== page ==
Few things in life are quite as exciting as pulling in a giant halibut over the rail. Such memories can be cherished with family and friends for a lifetime. For Alaska sport anglers, fishing for halibut is something we look forward to all year. Charter fishing businesses throughout the state help provide this opportunity to Alaskans and to the many tourists for whom a halibut trip is a major draw to Alaska.
Yet this important natural, renewable resource is in trouble and showing signs of distress. The exploitable biomass -- or the amount of halibut that can be harvested by fishermen -- in the Gulf of Alaska has dropped 58 percent in the past 10 years. Commercial catch limits for the directed long-line fishery in the Gulf have been reduced by 60 percent. Anglers who fish on charter boats in Southeast Alaska (Area 2C) have been restricted to only catching one fish of any size and then one fish less than 37 inches in recent years. While the bag limit in Southcentral Alaska (Area 3A) has stayed at two halibut of any size, if these downward trends in the halibut stock continue, you can bet that restrictions will come to Southcentral Alaska charter anglers soon enough.
While halibut charters and the commercial halibut fishery have taken drastic cuts in their catch limits as the halibut stock has taken a turn for the worse, there is one sector that has remained largely untouched by these cuts: the Gulf of Alaska groundfish fishery. Today the groundfish trawl and hook and line commercial fisheries are allowed to catch a combined total of 2,300 metric tons -- more than 5 million pounds -- of halibut as bycatch each year without penalty. This means that more halibut is taken as bycatch each year than the amount of Gulf of Alaska halibut harvested by Southeast and Southcentral sport anglers combined! And while the directed commercial halibut fishery has taken dramatic cuts in recent years, the halibut bycatch limit for these other commercial fisheries has remained largely unchanged since 1989.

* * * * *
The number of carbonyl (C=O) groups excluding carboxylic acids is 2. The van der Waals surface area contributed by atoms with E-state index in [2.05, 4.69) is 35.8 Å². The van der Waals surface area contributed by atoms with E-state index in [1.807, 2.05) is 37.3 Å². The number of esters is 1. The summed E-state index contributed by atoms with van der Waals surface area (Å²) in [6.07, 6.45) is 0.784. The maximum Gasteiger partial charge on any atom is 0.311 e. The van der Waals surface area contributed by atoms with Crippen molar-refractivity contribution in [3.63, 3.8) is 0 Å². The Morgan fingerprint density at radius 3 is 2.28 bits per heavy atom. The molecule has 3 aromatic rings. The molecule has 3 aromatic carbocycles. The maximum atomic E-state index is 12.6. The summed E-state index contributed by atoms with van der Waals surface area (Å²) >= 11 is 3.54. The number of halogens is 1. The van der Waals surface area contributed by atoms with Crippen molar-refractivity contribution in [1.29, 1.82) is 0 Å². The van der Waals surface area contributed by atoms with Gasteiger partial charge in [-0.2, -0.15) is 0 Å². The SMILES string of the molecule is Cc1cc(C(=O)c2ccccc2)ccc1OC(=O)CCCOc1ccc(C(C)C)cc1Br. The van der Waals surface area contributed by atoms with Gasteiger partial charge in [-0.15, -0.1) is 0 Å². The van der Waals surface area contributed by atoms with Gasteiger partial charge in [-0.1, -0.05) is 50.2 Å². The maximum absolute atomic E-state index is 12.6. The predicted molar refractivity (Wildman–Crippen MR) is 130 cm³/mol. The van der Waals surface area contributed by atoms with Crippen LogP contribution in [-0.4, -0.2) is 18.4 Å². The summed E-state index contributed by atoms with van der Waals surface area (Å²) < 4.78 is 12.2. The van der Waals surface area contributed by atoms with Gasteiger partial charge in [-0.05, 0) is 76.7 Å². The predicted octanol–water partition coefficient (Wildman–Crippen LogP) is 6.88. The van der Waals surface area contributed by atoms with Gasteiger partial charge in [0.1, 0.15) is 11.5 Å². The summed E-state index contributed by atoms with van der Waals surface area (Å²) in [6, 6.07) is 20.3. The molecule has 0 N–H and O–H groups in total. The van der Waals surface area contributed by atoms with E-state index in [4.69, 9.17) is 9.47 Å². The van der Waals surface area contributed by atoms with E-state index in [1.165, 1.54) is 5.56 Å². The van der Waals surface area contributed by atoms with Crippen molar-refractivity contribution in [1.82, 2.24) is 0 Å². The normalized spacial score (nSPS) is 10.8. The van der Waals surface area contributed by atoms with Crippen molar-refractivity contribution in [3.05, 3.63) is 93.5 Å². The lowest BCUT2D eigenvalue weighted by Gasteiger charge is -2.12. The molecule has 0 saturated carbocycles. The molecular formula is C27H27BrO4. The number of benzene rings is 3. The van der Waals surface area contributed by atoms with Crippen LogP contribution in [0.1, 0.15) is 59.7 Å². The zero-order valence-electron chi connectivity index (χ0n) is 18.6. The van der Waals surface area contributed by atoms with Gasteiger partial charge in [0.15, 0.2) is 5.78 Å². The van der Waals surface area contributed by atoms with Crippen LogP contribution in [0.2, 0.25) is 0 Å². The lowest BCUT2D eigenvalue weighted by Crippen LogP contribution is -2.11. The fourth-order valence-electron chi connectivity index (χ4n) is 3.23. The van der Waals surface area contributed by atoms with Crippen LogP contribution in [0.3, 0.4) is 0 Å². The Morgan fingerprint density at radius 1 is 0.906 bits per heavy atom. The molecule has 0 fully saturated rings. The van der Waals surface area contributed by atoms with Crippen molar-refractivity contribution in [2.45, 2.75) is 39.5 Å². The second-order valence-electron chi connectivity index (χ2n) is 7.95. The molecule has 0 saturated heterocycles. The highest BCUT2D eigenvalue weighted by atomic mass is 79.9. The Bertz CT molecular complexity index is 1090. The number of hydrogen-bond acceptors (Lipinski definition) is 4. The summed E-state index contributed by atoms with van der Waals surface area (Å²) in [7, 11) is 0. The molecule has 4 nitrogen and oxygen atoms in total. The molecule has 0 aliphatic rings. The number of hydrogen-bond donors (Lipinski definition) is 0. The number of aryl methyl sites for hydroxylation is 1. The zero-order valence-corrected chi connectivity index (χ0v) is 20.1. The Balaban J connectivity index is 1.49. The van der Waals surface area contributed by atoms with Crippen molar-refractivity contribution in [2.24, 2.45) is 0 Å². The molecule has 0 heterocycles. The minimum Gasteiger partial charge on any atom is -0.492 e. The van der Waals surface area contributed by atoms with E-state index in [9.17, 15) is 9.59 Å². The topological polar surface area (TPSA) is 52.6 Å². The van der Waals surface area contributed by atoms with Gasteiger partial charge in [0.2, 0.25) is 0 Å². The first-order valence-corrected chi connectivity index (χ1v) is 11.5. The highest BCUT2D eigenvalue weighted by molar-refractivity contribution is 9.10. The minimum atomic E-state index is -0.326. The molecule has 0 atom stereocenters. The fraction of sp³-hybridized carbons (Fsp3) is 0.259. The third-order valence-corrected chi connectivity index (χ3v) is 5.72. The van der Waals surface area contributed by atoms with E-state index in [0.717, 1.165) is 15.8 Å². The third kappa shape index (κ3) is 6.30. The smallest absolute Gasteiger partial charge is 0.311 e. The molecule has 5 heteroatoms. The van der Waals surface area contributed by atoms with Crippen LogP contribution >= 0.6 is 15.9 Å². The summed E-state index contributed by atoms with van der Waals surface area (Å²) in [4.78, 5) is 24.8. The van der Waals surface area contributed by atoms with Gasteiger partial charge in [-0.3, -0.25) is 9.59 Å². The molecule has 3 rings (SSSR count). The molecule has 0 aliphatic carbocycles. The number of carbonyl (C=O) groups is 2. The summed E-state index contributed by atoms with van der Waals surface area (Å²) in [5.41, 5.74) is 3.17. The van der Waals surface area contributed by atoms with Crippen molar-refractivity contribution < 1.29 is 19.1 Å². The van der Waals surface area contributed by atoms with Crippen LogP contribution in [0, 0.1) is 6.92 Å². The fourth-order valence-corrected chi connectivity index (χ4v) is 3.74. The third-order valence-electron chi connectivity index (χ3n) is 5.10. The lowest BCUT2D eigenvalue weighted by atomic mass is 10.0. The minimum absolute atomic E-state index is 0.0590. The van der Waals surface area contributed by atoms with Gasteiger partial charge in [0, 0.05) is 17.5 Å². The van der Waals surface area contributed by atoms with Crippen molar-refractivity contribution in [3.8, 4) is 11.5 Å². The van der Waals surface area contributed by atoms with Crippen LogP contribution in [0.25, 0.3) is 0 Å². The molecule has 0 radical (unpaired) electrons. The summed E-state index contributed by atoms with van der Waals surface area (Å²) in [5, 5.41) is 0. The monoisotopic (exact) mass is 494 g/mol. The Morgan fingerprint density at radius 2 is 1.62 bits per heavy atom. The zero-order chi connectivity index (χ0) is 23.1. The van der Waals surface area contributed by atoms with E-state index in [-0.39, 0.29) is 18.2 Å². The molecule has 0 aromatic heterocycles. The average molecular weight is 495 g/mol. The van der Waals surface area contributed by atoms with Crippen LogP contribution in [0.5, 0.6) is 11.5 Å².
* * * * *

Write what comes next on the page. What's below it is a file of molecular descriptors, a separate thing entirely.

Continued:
After 20 years of the status quo, the North Pacific Fishery Management Council (NPFMC), which manages the federal fisheries in the economic exclusive zone from three to 200 miles offshore of Alaska, is finally considering a reduction in the bycatch limit for the Gulf of Alaska groundfish fisheries. At its upcoming meeting in Kodiak June 6 -- 8, the NPFMC will adopt final action on halibut bycatch: options range from 5 percent to 15 percent for a reduction in the halibut prohibited species catch (PSC) limits in the Gulf of Alaska.
While commercial and recreational fishing sectors may not agree on many issues, we do agree on this: It is long past time for the Gulf of Alaska groundfish fisheries to share equitably in the burden of conservation for the halibut resource. Many diverse interests, from commercial harvesters and processors to charter operators and sport anglers, are advocating for a 15 percent reduction, which is the most fair-minded approach when contrasted with the more than 50 percent decrease in the commercial fisheries and bag limit reduction in the Southeast Alaska charter fleet.
I urge all Alaskans who care about the halibut resource and want to be able to continue to fish for halibut to urge the NPFMC to reduce the halibut bycatch limit by 15 percent (the maximum reduction being considered). Also contact the governor and tell him how important it is to protect our halibut resource. You can reach the governor at 907-465-3500 or firstname.lastname@example.org.
Ricky Gease is the executive director for the Kenai River Sportfishing Association, a 501(c)3 nonprofit fishery conservation organization dedicated to the sustainability of fisheries on the Kenai and Alaska.
By RICKY GEASE